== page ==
A. Yes, it does allow me to be more selective. In fact, I have to be more selective because it has to be something I passionately want to do if I’m going to go to the producers and ask them to write me out of an episode or clear time for me because it creates a real burden on the rest of the crew and the actors when an actor takes time off. By that I mean, Colm takes a lot of time off to do films, which is great for him and none of us resent that, but it does mean we all have to twist our schedules around to make it possible for him to do it. But I respect that, and that’s great; I mean, he’s a younger actor than I and he’s got other irons in the fire. But for me, DEEP SPACE NINE is my main gig. And so, I did turn down Wings because it didn’t seem to me worth putting myself and everybody else involved with the show through a lot of changes to play a part that didn’t particularly challenge me, in a sitcom format, which of course I did for six years on Benson. So I just didn’t think it was worth putting everybody through that. So I turned it down. The fact that I’m making a living, and a comfortable living, doing STAR TREK makes it possible for me to just walk away from things like that, where, you know, if I didn’t have a regular job like STAR TREK, with my family and life to support, I would never have turned it down if I didn’t have a job at the time. It was a perfectly good part on a very good show; I would have gone ahead and done it, because that’s the nature of working, you know, you work, you do what you gotta do, as long as it’s not something that offends you or you feel is going to offend the sensibility of the people that you’re trying to give the gift of your talent to. That sounds a little grandiose; my apologies. Okay, I’m talking on here, I don’t know how this will ever get typed into a computer, but hey, you ask the questions, I’ll answer them.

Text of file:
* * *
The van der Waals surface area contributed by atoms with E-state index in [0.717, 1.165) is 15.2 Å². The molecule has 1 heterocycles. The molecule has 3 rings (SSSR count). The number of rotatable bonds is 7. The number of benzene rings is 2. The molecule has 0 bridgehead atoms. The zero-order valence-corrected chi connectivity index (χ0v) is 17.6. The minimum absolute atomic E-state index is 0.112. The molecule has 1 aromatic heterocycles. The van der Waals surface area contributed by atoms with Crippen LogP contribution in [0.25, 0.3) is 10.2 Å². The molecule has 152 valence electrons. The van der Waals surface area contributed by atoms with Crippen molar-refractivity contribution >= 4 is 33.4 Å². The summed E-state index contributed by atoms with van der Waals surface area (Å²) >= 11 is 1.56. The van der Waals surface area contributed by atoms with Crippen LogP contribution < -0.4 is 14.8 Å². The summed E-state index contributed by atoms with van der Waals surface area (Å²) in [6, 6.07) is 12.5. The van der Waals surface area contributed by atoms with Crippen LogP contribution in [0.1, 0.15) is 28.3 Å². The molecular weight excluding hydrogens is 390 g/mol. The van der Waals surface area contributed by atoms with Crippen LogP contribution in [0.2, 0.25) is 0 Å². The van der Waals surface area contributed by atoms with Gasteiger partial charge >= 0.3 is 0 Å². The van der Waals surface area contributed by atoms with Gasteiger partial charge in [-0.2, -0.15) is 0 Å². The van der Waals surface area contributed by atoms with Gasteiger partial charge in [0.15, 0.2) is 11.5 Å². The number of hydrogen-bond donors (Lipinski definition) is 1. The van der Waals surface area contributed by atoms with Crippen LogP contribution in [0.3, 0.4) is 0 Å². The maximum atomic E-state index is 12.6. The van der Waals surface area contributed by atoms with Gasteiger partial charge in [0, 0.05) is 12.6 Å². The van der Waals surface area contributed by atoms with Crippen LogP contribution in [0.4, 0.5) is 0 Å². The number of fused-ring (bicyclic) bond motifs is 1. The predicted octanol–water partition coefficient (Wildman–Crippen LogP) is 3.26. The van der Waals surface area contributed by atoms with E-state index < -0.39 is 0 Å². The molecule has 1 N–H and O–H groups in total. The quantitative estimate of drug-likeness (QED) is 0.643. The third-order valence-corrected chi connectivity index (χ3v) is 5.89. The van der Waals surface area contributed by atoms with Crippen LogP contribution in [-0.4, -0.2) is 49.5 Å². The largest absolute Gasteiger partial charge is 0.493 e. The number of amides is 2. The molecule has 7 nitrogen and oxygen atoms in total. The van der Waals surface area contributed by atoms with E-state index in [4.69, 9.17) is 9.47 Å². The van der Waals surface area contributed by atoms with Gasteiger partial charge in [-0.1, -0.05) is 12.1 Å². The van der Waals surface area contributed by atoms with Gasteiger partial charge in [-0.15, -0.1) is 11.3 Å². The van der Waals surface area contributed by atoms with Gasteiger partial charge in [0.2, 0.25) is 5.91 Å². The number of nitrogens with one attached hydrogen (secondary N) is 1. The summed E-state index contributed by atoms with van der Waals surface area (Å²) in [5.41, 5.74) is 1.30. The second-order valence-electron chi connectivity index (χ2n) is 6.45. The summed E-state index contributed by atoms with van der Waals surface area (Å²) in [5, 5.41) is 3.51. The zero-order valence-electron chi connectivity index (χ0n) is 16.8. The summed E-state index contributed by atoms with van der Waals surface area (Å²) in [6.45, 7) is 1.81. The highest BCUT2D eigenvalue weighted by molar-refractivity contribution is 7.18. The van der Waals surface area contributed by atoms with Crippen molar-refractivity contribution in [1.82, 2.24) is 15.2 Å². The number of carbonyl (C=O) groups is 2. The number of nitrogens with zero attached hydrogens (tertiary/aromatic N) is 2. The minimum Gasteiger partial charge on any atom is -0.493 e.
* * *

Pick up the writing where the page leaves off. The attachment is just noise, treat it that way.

3. Q. Several related questions: When you first auditioned for the part of Odo, had you already decided to do the gruff voice for him, or did that come later?
A. That came later. In fact, if you watch the first season, as the years (chuckles) go on his voice seems to get gruffer and deeper as I get more confident in it, and as I get more comfortable with it, so no, it was not something that I knew I was going to do. I think the gruffness came out, as I’ve told this story before, as I was walking in for the first audition Ron Surma, one of the casting directors, turned to me at the door before we stepped through into the room to meet the writers and producers and director; he said “No one has been grumpy enough.” And so that for me was the key to Odo’s character, and that grumpiness has translated into that kind of gruff voice.
Q. Where did the voice come from, in the sense of why did you pick that particular voice and had you ever done it for another character?
A. I think I answered part of that question just now. I don’t know if I’ve done it for another character, I’ve done gruff voices for other characters. You know, when I did that little part of Colonel West in Star Trek: The Undiscovered Country I jokingly, when we were rehearsing it with Nick Meyer, I jokingly did it like George C. Scott, I started talking like George C. Scott in Patton (doing George C. Scott impression) and I thought it would be funny to do a sort of homage to George C. Scott, and Nick thought it was funny too, but he said “Don’t do it too heavily.” So maybe that’s where it came from, as sort of an extension of my experimenting with it in my first encounter with Star Trek.
How difficult is it to do this wonderful voice?
A. It’s not difficult; I don’t know if I would try to do it on the stage, where I would have to project it to fill a theater and where I would have to do it for two hours in a row, with long speeches. In terms of film it isn’t difficult. You know, I don’t think about that kind of thing any more; I’ve been doing different voices and characters now for so many years that…. It’s not easy for me to do the voice when I’m not in costume and makeup, but I can, because I’ve done it on the CD-ROM game and a couple of Star Trek novels that I’ve recorded; but it’s easier for me to do when I’m in character, it just sort of seems to come out of me, then, more easily.
Q. Did you know that a lot of women (including me and several others that I’ve run into on AOL and rail) find Odo’s voice very sexy?
A. No, I didn’t know that, and now I do, and [does Odo’s voice] maybe I should start talking like that all the time. Because actually my real voice isn’t like that at all, so you’d probably be very disappointed if you heard me talking in real life.
Anyway, thanks a lot for the questions, folks! Hope to talk to you again soon. Bye!